Tathra Wharf

Tathra wharf is where I spent much of my childhood learning how to catch fish. I was lucky to have a close friend named Billy, who’s mum was a Singaporean Australian. Kay Chi was her name, and along with Hamish’s dad Julian (and a little tuition from my own parents), instilled in me my love of fishing. Kay Chi was a phenomenally good fisherwoman, who clearly understood the principles of matching the hatch and using gear suited to the fish she was trying to catch. We spent hours on that wharf catching slimy mackerel, yellowtail (yakkas), trevally and salmon, and they were always transformed into something completely delicious.

Merimbula

Despite the madness that is Merimbula in summer, the local lake, beaches and wharf turn on some great fishing at times. The top lake is where much of the dedicated rec fishing takes place, and like most systems, will turn on good flathead, bream, tailor and trevally fishing reasonably consistently. The bridge is frequented by locals, particularly at night, and for good reason. It funnels a large amount of water through a small spot – a classic place for predators to ambush prey.

The lower basin is fun but can be challenging at times due to access, time of year, other water users, etc. Whiting and flathead are the main targets. Fishpen is a lovely little spot near the mouth where bait fishing with kids is a great option.

The Merimbula wharf is also challenging at times but provides good fishing for squid, salmon and tailor. Occasionally, kingfish turn up and hang around, and are usually targeted on live baits under balloons or floats or large surface lures early or late in the day.

Graz with a nice Merimbula flattie

Pambula

Despite being born here, I know very little about the fishing on offer. The Pambula mouth and estuary are the main ‘bread and butter’ fishing options. The mouth is a tough little fishery – it can turn on some great fishing in the deep holes and flats, but often has a raging current that can make fishing difficult at times. The lake is best accessed by a boat.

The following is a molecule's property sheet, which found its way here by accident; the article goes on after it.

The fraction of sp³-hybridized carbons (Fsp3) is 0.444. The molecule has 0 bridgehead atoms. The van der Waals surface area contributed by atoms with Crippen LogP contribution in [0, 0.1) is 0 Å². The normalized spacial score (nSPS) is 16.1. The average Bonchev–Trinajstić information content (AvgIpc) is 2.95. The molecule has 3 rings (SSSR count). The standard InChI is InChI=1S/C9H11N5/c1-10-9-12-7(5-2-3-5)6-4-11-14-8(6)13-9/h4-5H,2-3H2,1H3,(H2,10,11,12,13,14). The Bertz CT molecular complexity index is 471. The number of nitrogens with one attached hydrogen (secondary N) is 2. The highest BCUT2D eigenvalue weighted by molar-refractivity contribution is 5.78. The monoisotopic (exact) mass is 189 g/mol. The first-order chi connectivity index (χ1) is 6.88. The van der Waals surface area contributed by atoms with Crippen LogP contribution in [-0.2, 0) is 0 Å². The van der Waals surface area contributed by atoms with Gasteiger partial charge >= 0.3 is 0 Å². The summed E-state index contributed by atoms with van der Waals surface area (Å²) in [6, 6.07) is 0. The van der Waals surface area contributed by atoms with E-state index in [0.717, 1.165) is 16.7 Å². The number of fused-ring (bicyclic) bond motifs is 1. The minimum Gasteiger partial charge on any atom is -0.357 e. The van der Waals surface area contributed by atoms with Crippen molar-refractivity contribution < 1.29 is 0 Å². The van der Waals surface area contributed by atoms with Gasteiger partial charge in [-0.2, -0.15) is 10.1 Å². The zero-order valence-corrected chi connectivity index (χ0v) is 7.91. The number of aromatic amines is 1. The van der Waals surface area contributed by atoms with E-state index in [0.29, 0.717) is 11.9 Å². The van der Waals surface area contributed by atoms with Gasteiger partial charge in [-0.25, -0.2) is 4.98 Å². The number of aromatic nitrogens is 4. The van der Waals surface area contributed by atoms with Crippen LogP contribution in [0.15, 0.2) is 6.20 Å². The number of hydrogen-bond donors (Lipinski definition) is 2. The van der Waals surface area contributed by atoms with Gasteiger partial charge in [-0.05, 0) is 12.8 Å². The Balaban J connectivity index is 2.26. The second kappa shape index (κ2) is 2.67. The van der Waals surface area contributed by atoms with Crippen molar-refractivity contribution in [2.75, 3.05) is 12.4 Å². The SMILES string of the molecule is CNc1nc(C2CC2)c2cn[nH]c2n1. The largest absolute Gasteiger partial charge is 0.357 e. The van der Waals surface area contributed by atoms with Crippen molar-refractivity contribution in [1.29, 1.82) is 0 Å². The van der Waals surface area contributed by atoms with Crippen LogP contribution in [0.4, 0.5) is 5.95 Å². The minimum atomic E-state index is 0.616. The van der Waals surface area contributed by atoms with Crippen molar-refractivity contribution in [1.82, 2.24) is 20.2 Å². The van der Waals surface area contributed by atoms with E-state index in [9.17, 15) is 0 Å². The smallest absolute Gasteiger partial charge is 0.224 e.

Eden

Eden is a magic place with plenty of fishing options. The estuary here is small but can turn on some good fishing at times, particularly for mullet and whiting in the warmer months. Urban myth suggests there are also some good bream in this little system, but I don’t want to give too much away! Most of the fishing in and around Eden happens in Twofold Bay. There is access at North Head (rock fishing, and can be a challenging and at times, dangerous spot), the local beaches, and the Navy Wharf. There are also some estuary/rivers running into Twofold Bay that are worth a go, with Kiah probably the pick.

Kiah Inlet

Wonboyn

God’s country. This small estuary near the Victorian border is arguably the most isolated town on the whole NSW coast. 7 hours drive from both Sydney and Melbourne it is a throwback to a time gone by where sleepy little towns dotted the whole coast line. In recent years the road has been paved and mobile phone coverage has improved (from zero!).

Graz with a nice Wonboyn flattie

Mallacoota

Cheating again, technically Malacoota is in Victoria, but its close enough. It is included because it is gods country, just bigger. The truth is, Mallacoota is a massive system that you could write a book about. All the bread and butter estuary species are on offer and all of the go to techniques will work somewhere in the system. It is best known as one of the countries best bream fisheries, but it also holds plenty of average flatties, some big flatties, the odd jewfish and a healthy population of EPs in the upper reaches. It truly is a far south coast gem.

Conclusion

We hope that has given a few ideas for spots to try. Like we said at the start, a post like this is never comprehensive, and never finished. There are so many little lakes, rivers, bays, rockbars, flats, channels etc. etc. and so on, that it would never be possible to write the ‘bible’ on south coast fishing spots. The last word is that we hope you enjoy it as much as we do. We are so, so lucky to live in such an amazing place. Enjoy it, respect it, and look after it.

flickandflyjournal.com

Hamish Webb, Dan Firth, Graham Fifield and Lee Georgeson have been fishing the south-east Australian region since 1987. Since then they’ve become avid sportfishermen who are constantly looking for new ways to challenge themselves. They are all scientists and conservationists who are passionate about the long-term sustainability of the ecosystem in which they live. They promote understanding and appreciation of the complex socio-political, economic and environmental issues surrounding fish, fishing and fisheries, while never losing sight of the various motivations that keep them coming back. In English, that means they love all things fishing and have a damn good time on the water, and that’s all that really counts in the end!